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|Title:||ADVERSE EVENTS IN CANADIAN MANUAL PHYSIOTHERAPY: THE PATIENT, PRACTITIONER AND RESEARCH EXPERIENCE|
|Authors:||Carlesso, Lisa C.|
Santaguida, Lina P.
|Department:||Health Research Methodology|
|Keywords:||adverse events;practice patterns;patient beliefs;survey;cohort;pilot study;Physiotherapy;Physiotherapy|
|Abstract:||<p><strong>Background and objectives</strong>: Physiotherapists provide conservative treatment for neck pain utilizing manual therapies (MT), including spinal manipulation. Adverse events (AE) have been associated with manipulation provided mainly by other professions. Physiotherapy specific data are lacking. Definitions of AEs following MT require clear standardized criteria informed by both practitioners and patients. The objectives of this thesis were to: a) establish practice patterns of spinal manipulation in Canadian manipulative physiotherapists (CMPTs), b) establish patients’ perceptions of an AE related to MT and c) pilot the collection of AE data reported by practitioners and patients. <strong>Methods</strong>: For the first objective, multiple linear regression of survey data determined the association between experience and frequency of use of manipulation amongst CMPTs. For the second objective, Poisson regression identified predictors of patients more likely to report the occurrence of an AE. The final objective utilized descriptive statistics of patient and practitioner reported AE to assess feasibility for a future large-scale study. <strong>Results</strong>: For the first, increased experience was associated with increased use of upper cervical manipulation in males (14% more often for every 10 years after certification; beta 1.37, (95% confidence interval) (0.89,1.85) pConclusion: Manipulation by CMPTs remains a valued option as experience increases. Adverse events reported by patients are influenced by expectations. A large cohort study attempting to accurately define and measure AE rates following manipulation will be challenging to perform in private practice settings.</p>|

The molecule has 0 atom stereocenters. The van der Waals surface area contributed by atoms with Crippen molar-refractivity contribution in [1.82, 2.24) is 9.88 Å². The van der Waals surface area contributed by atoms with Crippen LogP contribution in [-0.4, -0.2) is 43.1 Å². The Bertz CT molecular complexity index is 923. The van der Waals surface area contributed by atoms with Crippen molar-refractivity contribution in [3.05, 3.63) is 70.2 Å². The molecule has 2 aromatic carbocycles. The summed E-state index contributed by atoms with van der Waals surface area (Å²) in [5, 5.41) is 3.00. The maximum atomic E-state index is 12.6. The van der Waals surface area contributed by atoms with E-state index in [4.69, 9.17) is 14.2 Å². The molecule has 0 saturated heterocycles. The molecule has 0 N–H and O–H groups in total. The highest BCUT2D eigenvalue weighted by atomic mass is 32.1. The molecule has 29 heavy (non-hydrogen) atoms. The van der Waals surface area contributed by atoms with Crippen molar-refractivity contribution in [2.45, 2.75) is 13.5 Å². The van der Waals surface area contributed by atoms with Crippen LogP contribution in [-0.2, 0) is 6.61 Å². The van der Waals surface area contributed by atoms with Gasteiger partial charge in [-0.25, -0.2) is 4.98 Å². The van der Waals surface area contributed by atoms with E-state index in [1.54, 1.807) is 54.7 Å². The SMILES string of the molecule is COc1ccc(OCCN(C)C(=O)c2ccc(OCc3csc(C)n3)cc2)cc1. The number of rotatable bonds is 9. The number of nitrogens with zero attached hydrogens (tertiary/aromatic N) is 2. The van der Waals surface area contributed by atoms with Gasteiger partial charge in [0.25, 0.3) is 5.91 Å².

|Appears in Collections:||Open Access Dissertations and Theses|
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